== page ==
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posted: 12/9/2012 1:00 AM

Nature provides for birds in the winter, but you can help

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By Mary Boldan

Q. In addition to leaving the seedheads on my plants during the winter for the birds, is there any other help I can provide our feathered friends during the harsh winter months?

A. While winter is a cruel season for birds, they have survived many other severe winters with only occasional major population losses. However, you can make their survival a bit easier  by following these few tips.

Although food is an obvious need, most birds can manage on the natural seeds and berries provided by growing plants. You can supplement this natural food by providing black oil sunflower seed, cracked corn, white millet and a cake of suet.

A real necessity during the winter is clean water. Keep the water from freezing by using a water heater, or a purchase a heated birdbath. Even on the coldest days, birds will bathe.

Finally, birds need shelter. On cold nights, small birds like chickadees and nuthatches will readily use any empty nest boxes in your yard. You can create a natural refuge by propping your old Christmas tree in a corner of the yard, or by creating a brush pile by gathering a collection of limbs and branches.

Arrange the largest branches parallel on the ground. Place the smaller branches on top. Your pile doesn't have to be perfect. Irregularity allows birds to get in and out easily. You may also want to add boughs from your Christmas tree for extra insulation.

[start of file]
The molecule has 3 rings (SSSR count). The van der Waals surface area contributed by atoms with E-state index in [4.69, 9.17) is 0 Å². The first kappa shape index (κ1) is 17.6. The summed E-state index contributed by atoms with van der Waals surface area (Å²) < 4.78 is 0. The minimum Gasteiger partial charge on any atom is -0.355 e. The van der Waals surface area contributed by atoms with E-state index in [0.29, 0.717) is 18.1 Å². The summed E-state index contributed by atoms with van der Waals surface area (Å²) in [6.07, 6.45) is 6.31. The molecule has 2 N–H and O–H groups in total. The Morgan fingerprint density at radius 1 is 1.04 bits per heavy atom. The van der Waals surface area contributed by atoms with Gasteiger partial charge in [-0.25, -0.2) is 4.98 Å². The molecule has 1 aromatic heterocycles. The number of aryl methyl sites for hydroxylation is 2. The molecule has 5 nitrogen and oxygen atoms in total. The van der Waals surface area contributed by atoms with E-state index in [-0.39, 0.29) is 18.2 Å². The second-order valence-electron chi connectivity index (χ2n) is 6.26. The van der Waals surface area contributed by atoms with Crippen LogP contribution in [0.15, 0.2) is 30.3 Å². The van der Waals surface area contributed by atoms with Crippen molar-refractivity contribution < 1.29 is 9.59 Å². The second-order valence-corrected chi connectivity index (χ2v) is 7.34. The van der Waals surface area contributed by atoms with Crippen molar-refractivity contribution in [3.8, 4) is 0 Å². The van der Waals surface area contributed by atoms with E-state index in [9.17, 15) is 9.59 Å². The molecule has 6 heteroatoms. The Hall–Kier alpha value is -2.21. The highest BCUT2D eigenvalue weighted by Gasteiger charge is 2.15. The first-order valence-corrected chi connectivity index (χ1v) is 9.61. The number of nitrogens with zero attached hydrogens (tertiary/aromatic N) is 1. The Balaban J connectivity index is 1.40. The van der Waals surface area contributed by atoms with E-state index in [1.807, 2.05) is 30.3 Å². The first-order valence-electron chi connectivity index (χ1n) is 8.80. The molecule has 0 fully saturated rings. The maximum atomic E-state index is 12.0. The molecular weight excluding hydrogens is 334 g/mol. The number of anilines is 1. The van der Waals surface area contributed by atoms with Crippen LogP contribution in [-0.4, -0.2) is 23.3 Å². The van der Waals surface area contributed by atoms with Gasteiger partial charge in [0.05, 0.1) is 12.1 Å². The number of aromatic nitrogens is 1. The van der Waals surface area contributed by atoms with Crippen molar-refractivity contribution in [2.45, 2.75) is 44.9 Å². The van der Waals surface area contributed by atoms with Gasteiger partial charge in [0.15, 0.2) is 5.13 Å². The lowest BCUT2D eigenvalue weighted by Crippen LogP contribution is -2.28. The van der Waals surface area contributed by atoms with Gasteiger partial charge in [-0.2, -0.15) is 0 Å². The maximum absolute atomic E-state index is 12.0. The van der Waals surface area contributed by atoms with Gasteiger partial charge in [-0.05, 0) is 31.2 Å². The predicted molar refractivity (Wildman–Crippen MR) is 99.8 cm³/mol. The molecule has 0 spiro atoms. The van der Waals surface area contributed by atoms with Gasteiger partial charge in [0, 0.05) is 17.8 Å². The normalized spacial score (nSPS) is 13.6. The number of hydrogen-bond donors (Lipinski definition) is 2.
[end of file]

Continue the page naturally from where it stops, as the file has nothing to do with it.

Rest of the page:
Q. How can I grow narcissus bulbs indoors?

A. Paperwhite narcissus are good choice for forcing indoors since they don't require the chilling period like most other bulbs.

Place the narcissus bulbs, pointed side up, in a shallow pot filled two thirds full with marbles, polished stones or pebbles. Make sure the bottom of the bulb is deep enough so it comes in contact with the water. Pour water over the stones or other media just enough to moisten them, as well as the bottom of the bulb. You do not want to submerge the bulb in water; if you do, it will rot.

Put the pot in a cool dark room for about a week to encourage roots to develop. When green shoots appear, move the bulb into a filtered sunny location. Keep the temperatures cool during forcing. In about three more weeks, fragrant clusters of flowers will appear.

Paperwhites last longer when temperatures are no warmer than 65 degrees F. If it's too warm, they'll grow quickly and become floppy. To keep them standing tall, you can either support them with sticks and twine, or give them a little drink of alcohol. Research conducted by William B. Miller, professor of horticulture and director of Cornell's Flowerbulb Research Program, shows that when the shoots are about two inches tall, replacing their water supply with a solution of alcohol and water results in stems that are one-third to one-half shorter than normal. The size of the blooms and their blooming period are not affected.

To apply this solution, siphon out the water in the pot using a tool such as a turkey baster. You need a solution that is about 5 percent alcohol. Proportion is very important. If you add too little, there is no effect; if you add too much, you will kill the bulbs. To achieve this proportion, use isopropyl alcohol (rubbing alcohol) with water mixed at one part alcohol to 10 parts water. Or, use the real stuff, such as gin, vodka, or whiskey (typically 40 percent distilled spirit). Mix together one part liquor and seven parts water to make a 5 percent solution.

Typically, bulbs that are forced indoors should not be planted again. However, you may get lucky, and have blooms next season.

• Provided by Mary Boldan and Mary Moisand, University of Illinois Extension Master Gardeners. Master Gardener Answer Desk is located at Friendship Park Conservatory, 395 Algonquin, Des Plaines, open Wednesday, 9 a.m. to noon. Call (847) 298-3502 or email

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